Crittenden County Lynching of 1840
At the time of the 1840 census, Clark was living in Jasper Township and owned three slaves. When Clark discovered that the two men were gone, he and Colonel James Martin pursued them. Clark and Martin were separated during the chase, and Clark was alone when he encountered the fugitives. Martin, who was nearby, heard Clark crying out, but by the time he arrived at the scene, Clark was dead.
When area citizens learned of the crime, they caught the two escapees and hanged them from a nearby tree “as examples for other refractory slaves.” The Arkansas Gazette declared that while they were “opposed to the principle of mob or Lynch law in all its ramifications…in the present instance, we will lay aside our opposition, and applaud the citizens of Crittenden County for the active and speedy measures used by them to rid the country of such desperadoes.”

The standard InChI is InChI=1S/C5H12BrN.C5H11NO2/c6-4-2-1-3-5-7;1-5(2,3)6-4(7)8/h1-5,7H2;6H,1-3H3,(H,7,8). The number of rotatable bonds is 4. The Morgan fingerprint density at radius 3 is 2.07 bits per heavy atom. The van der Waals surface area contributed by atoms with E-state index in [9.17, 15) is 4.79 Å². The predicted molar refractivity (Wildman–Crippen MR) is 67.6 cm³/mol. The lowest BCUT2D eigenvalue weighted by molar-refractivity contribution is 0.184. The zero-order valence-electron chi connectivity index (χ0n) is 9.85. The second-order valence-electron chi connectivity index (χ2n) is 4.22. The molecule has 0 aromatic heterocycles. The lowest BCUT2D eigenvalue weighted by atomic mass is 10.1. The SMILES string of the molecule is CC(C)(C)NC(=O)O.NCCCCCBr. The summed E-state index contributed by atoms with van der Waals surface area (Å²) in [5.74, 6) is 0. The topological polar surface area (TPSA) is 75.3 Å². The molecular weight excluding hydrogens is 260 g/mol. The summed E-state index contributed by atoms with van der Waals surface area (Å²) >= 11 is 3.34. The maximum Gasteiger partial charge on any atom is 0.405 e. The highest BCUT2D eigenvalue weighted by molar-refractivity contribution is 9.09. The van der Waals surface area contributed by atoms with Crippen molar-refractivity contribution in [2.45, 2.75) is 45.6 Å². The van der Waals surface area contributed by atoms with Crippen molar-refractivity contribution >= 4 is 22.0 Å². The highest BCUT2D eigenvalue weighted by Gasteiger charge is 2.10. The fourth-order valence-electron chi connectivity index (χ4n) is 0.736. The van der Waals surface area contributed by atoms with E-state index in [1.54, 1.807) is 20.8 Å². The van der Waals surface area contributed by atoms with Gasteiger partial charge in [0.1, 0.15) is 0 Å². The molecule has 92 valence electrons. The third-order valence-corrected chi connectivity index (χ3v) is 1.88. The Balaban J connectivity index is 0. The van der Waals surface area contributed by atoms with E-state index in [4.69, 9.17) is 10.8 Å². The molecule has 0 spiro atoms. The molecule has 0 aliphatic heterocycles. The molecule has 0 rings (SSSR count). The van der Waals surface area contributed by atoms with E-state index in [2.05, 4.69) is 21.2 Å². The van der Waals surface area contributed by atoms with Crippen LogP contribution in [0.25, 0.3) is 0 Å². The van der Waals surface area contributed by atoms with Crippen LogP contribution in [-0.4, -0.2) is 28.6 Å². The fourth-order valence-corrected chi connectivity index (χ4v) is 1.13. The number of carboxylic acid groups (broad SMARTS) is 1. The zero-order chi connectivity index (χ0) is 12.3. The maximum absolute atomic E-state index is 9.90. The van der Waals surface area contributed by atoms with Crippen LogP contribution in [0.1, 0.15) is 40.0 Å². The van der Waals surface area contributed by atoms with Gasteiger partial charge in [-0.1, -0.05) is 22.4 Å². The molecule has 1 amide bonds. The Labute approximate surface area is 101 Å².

For additional information:
“Shocking Murder and Speedy Administration of Justice.” Weekly Arkansas Gazette, December 9, 1840, p. 2.
Nancy Snell Griffith
Davidson, North Carolina
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